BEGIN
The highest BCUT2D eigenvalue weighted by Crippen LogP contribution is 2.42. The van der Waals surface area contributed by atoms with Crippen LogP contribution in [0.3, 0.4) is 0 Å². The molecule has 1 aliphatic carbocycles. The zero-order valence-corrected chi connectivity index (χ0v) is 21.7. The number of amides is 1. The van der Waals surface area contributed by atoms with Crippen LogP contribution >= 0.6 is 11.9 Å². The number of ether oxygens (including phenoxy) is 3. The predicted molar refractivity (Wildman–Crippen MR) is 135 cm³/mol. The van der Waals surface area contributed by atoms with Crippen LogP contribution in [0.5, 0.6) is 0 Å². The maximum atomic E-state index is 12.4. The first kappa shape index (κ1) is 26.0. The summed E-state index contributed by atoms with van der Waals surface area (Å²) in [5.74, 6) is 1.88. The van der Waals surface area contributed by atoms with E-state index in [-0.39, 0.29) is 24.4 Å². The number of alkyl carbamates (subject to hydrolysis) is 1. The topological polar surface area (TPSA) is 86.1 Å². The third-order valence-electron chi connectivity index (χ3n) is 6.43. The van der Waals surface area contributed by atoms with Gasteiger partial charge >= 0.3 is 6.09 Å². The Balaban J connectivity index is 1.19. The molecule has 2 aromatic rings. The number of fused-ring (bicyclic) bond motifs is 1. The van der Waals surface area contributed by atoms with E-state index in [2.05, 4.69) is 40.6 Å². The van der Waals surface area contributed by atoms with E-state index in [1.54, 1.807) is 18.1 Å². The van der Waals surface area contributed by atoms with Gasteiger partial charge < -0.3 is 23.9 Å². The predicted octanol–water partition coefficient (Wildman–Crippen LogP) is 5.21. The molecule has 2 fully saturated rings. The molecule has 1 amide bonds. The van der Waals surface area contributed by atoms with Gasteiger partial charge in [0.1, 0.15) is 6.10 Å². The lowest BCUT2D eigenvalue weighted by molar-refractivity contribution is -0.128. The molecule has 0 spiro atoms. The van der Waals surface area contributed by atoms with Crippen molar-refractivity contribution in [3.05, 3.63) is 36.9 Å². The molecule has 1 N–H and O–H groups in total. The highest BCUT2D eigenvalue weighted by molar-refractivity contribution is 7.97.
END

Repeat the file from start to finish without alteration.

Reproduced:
The highest BCUT2D eigenvalue weighted by Crippen LogP contribution is 2.42. The van der Waals surface area contributed by atoms with Crippen LogP contribution in [0.3, 0.4) is 0 Å². The molecule has 1 aliphatic carbocycles. The zero-order valence-corrected chi connectivity index (χ0v) is 21.7. The number of amides is 1. The van der Waals surface area contributed by atoms with Crippen LogP contribution >= 0.6 is 11.9 Å². The number of ether oxygens (including phenoxy) is 3. The predicted molar refractivity (Wildman–Crippen MR) is 135 cm³/mol. The van der Waals surface area contributed by atoms with Crippen LogP contribution in [0.5, 0.6) is 0 Å². The maximum atomic E-state index is 12.4. The first kappa shape index (κ1) is 26.0. The summed E-state index contributed by atoms with van der Waals surface area (Å²) in [5.74, 6) is 1.88. The van der Waals surface area contributed by atoms with E-state index in [-0.39, 0.29) is 24.4 Å². The number of alkyl carbamates (subject to hydrolysis) is 1. The topological polar surface area (TPSA) is 86.1 Å². The third-order valence-electron chi connectivity index (χ3n) is 6.43. The van der Waals surface area contributed by atoms with Gasteiger partial charge >= 0.3 is 6.09 Å². The Balaban J connectivity index is 1.19. The molecule has 2 aromatic rings. The number of fused-ring (bicyclic) bond motifs is 1. The van der Waals surface area contributed by atoms with E-state index in [2.05, 4.69) is 40.6 Å². The van der Waals surface area contributed by atoms with E-state index in [1.54, 1.807) is 18.1 Å². The van der Waals surface area contributed by atoms with Gasteiger partial charge < -0.3 is 23.9 Å². The predicted octanol–water partition coefficient (Wildman–Crippen LogP) is 5.21. The molecule has 2 fully saturated rings. The molecule has 1 amide bonds. The van der Waals surface area contributed by atoms with Gasteiger partial charge in [0.1, 0.15) is 6.10 Å². The lowest BCUT2D eigenvalue weighted by molar-refractivity contribution is -0.128. The molecule has 0 spiro atoms. The van der Waals surface area contributed by atoms with Crippen molar-refractivity contribution in [3.05, 3.63) is 36.9 Å². The molecule has 1 N–H and O–H groups in total. The highest BCUT2D eigenvalue weighted by molar-refractivity contribution is 7.97.